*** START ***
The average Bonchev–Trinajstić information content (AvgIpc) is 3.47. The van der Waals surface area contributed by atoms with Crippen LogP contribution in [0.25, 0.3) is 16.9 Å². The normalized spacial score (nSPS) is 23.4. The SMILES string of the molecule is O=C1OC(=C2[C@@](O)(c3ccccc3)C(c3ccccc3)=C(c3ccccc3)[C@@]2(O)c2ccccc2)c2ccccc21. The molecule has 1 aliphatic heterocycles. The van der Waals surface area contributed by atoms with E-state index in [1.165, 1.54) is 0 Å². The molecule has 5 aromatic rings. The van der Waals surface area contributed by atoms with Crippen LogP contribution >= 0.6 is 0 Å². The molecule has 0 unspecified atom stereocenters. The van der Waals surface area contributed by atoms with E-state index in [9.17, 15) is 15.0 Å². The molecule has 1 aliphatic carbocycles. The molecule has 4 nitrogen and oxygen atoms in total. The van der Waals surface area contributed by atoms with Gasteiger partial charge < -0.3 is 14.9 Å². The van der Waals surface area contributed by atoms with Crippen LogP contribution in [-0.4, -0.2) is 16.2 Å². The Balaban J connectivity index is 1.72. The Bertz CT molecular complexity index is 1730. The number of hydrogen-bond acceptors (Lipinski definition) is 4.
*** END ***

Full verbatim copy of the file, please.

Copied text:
The average Bonchev–Trinajstić information content (AvgIpc) is 3.47. The van der Waals surface area contributed by atoms with Crippen LogP contribution in [0.25, 0.3) is 16.9 Å². The normalized spacial score (nSPS) is 23.4. The SMILES string of the molecule is O=C1OC(=C2[C@@](O)(c3ccccc3)C(c3ccccc3)=C(c3ccccc3)[C@@]2(O)c2ccccc2)c2ccccc21. The molecule has 1 aliphatic heterocycles. The van der Waals surface area contributed by atoms with E-state index in [1.165, 1.54) is 0 Å². The molecule has 5 aromatic rings. The van der Waals surface area contributed by atoms with Crippen LogP contribution >= 0.6 is 0 Å². The molecule has 0 unspecified atom stereocenters. The van der Waals surface area contributed by atoms with E-state index in [9.17, 15) is 15.0 Å². The molecule has 1 aliphatic carbocycles. The molecule has 4 nitrogen and oxygen atoms in total. The van der Waals surface area contributed by atoms with Gasteiger partial charge < -0.3 is 14.9 Å². The van der Waals surface area contributed by atoms with Crippen LogP contribution in [-0.4, -0.2) is 16.2 Å². The Balaban J connectivity index is 1.72. The Bertz CT molecular complexity index is 1730. The number of hydrogen-bond acceptors (Lipinski definition) is 4.